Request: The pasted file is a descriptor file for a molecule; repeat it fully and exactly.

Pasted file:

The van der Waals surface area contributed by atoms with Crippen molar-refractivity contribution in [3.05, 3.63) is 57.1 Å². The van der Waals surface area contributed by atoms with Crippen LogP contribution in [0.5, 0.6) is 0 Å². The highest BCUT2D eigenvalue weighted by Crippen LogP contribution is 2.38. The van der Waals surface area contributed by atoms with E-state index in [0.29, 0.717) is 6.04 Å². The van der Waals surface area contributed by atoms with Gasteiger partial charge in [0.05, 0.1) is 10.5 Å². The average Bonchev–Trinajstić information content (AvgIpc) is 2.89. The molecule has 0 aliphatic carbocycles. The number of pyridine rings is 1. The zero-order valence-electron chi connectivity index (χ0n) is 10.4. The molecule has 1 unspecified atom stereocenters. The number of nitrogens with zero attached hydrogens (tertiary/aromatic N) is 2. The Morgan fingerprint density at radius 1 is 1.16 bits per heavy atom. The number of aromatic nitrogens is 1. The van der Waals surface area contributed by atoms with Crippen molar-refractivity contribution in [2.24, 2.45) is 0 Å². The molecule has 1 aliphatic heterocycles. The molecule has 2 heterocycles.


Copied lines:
The van der Waals surface area contributed by atoms with Crippen molar-refractivity contribution in [3.05, 3.63) is 57.1 Å². The van der Waals surface area contributed by atoms with Crippen LogP contribution in [0.5, 0.6) is 0 Å². The highest BCUT2D eigenvalue weighted by Crippen LogP contribution is 2.38. The van der Waals surface area contributed by atoms with E-state index in [0.29, 0.717) is 6.04 Å². The van der Waals surface area contributed by atoms with Gasteiger partial charge in [0.05, 0.1) is 10.5 Å². The average Bonchev–Trinajstić information content (AvgIpc) is 2.89. The molecule has 0 aliphatic carbocycles. The number of pyridine rings is 1. The zero-order valence-electron chi connectivity index (χ0n) is 10.4. The molecule has 1 unspecified atom stereocenters. The number of nitrogens with zero attached hydrogens (tertiary/aromatic N) is 2. The Morgan fingerprint density at radius 1 is 1.16 bits per heavy atom. The number of aromatic nitrogens is 1. The van der Waals surface area contributed by atoms with Crippen molar-refractivity contribution in [2.24, 2.45) is 0 Å². The molecule has 1 aliphatic heterocycles. The molecule has 2 heterocycles.